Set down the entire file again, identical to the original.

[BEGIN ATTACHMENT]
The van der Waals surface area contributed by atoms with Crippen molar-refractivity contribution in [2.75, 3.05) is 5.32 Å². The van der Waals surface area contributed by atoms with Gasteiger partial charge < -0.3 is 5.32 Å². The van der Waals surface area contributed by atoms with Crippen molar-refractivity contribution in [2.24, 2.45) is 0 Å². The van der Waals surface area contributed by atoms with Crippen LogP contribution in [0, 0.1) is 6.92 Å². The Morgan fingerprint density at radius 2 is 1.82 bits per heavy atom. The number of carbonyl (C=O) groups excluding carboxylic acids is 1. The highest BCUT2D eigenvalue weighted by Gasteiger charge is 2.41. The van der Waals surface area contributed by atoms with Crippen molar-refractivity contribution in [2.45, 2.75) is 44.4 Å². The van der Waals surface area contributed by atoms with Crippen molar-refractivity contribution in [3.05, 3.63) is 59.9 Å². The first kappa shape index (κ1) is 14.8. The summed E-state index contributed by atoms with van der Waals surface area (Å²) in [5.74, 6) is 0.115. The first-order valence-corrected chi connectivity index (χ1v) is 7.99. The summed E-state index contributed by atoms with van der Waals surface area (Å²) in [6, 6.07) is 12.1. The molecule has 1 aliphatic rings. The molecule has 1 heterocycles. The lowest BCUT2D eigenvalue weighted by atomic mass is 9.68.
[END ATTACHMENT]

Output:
The van der Waals surface area contributed by atoms with Crippen molar-refractivity contribution in [2.75, 3.05) is 5.32 Å². The van der Waals surface area contributed by atoms with Gasteiger partial charge < -0.3 is 5.32 Å². The van der Waals surface area contributed by atoms with Crippen molar-refractivity contribution in [2.24, 2.45) is 0 Å². The van der Waals surface area contributed by atoms with Crippen LogP contribution in [0, 0.1) is 6.92 Å². The Morgan fingerprint density at radius 2 is 1.82 bits per heavy atom. The number of carbonyl (C=O) groups excluding carboxylic acids is 1. The highest BCUT2D eigenvalue weighted by Gasteiger charge is 2.41. The van der Waals surface area contributed by atoms with Crippen molar-refractivity contribution in [2.45, 2.75) is 44.4 Å². The van der Waals surface area contributed by atoms with Crippen molar-refractivity contribution in [3.05, 3.63) is 59.9 Å². The first kappa shape index (κ1) is 14.8. The summed E-state index contributed by atoms with van der Waals surface area (Å²) in [5.74, 6) is 0.115. The first-order valence-corrected chi connectivity index (χ1v) is 7.99. The summed E-state index contributed by atoms with van der Waals surface area (Å²) in [6, 6.07) is 12.1. The molecule has 1 aliphatic rings. The molecule has 1 heterocycles. The lowest BCUT2D eigenvalue weighted by atomic mass is 9.68.